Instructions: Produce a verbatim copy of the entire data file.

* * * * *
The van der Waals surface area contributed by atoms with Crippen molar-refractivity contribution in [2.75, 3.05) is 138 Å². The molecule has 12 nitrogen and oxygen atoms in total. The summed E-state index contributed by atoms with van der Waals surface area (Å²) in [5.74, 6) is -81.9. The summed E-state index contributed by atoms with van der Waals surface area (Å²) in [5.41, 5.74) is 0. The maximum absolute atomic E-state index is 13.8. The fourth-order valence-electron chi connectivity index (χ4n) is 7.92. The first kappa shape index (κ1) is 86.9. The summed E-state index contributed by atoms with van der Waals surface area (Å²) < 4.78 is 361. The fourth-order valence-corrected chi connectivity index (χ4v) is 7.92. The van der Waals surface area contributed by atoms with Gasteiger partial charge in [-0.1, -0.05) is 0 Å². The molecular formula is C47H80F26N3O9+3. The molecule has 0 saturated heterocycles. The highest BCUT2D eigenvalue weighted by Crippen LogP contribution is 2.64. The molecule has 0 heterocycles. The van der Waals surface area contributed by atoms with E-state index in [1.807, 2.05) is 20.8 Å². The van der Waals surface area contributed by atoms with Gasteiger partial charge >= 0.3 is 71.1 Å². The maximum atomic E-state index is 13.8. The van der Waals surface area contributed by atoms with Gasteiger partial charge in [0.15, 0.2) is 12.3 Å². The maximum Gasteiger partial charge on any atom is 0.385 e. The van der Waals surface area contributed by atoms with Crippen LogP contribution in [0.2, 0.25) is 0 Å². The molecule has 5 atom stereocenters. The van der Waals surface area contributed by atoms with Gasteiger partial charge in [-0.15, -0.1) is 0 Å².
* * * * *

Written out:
The van der Waals surface area contributed by atoms with Crippen molar-refractivity contribution in [2.75, 3.05) is 138 Å². The molecule has 12 nitrogen and oxygen atoms in total. The summed E-state index contributed by atoms with van der Waals surface area (Å²) in [5.74, 6) is -81.9. The summed E-state index contributed by atoms with van der Waals surface area (Å²) in [5.41, 5.74) is 0. The maximum absolute atomic E-state index is 13.8. The fourth-order valence-electron chi connectivity index (χ4n) is 7.92. The first kappa shape index (κ1) is 86.9. The summed E-state index contributed by atoms with van der Waals surface area (Å²) < 4.78 is 361. The fourth-order valence-corrected chi connectivity index (χ4v) is 7.92. The van der Waals surface area contributed by atoms with Gasteiger partial charge in [-0.1, -0.05) is 0 Å². The molecular formula is C47H80F26N3O9+3. The molecule has 0 saturated heterocycles. The highest BCUT2D eigenvalue weighted by Crippen LogP contribution is 2.64. The molecule has 0 heterocycles. The van der Waals surface area contributed by atoms with E-state index in [1.807, 2.05) is 20.8 Å². The van der Waals surface area contributed by atoms with Gasteiger partial charge >= 0.3 is 71.1 Å². The maximum atomic E-state index is 13.8. The van der Waals surface area contributed by atoms with Gasteiger partial charge in [0.15, 0.2) is 12.3 Å². The maximum Gasteiger partial charge on any atom is 0.385 e. The van der Waals surface area contributed by atoms with Crippen LogP contribution in [0.2, 0.25) is 0 Å². The molecule has 5 atom stereocenters. The van der Waals surface area contributed by atoms with Gasteiger partial charge in [-0.15, -0.1) is 0 Å².